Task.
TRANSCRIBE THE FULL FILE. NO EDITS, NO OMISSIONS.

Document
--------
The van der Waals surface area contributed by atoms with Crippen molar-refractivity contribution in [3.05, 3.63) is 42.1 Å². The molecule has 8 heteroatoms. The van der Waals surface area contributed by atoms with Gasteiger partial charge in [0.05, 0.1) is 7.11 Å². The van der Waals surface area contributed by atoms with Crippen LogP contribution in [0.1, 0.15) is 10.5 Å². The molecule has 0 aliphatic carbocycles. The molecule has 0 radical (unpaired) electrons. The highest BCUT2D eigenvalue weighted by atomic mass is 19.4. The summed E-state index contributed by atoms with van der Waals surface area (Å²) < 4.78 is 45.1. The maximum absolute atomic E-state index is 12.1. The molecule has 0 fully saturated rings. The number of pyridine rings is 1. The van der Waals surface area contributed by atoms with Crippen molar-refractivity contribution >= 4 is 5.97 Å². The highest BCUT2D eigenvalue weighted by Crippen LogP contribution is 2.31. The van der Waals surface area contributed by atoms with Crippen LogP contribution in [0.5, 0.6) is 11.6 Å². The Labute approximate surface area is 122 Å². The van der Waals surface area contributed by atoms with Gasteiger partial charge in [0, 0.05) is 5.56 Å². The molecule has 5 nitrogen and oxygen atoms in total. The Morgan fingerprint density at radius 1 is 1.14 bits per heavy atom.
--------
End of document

The van der Waals surface area contributed by atoms with Crippen molar-refractivity contribution in [3.05, 3.63) is 42.1 Å². The molecule has 8 heteroatoms. The van der Waals surface area contributed by atoms with Gasteiger partial charge in [0.05, 0.1) is 7.11 Å². The van der Waals surface area contributed by atoms with Crippen LogP contribution in [0.1, 0.15) is 10.5 Å². The molecule has 0 aliphatic carbocycles. The molecule has 0 radical (unpaired) electrons. The highest BCUT2D eigenvalue weighted by atomic mass is 19.4. The summed E-state index contributed by atoms with van der Waals surface area (Å²) < 4.78 is 45.1. The maximum absolute atomic E-state index is 12.1. The molecule has 0 fully saturated rings. The number of pyridine rings is 1. The van der Waals surface area contributed by atoms with Crippen molar-refractivity contribution >= 4 is 5.97 Å². The highest BCUT2D eigenvalue weighted by Crippen LogP contribution is 2.31. The van der Waals surface area contributed by atoms with Crippen LogP contribution in [0.5, 0.6) is 11.6 Å². The Labute approximate surface area is 122 Å². The van der Waals surface area contributed by atoms with Gasteiger partial charge in [0, 0.05) is 5.56 Å². The molecule has 5 nitrogen and oxygen atoms in total. The Morgan fingerprint density at radius 1 is 1.14 bits per heavy atom.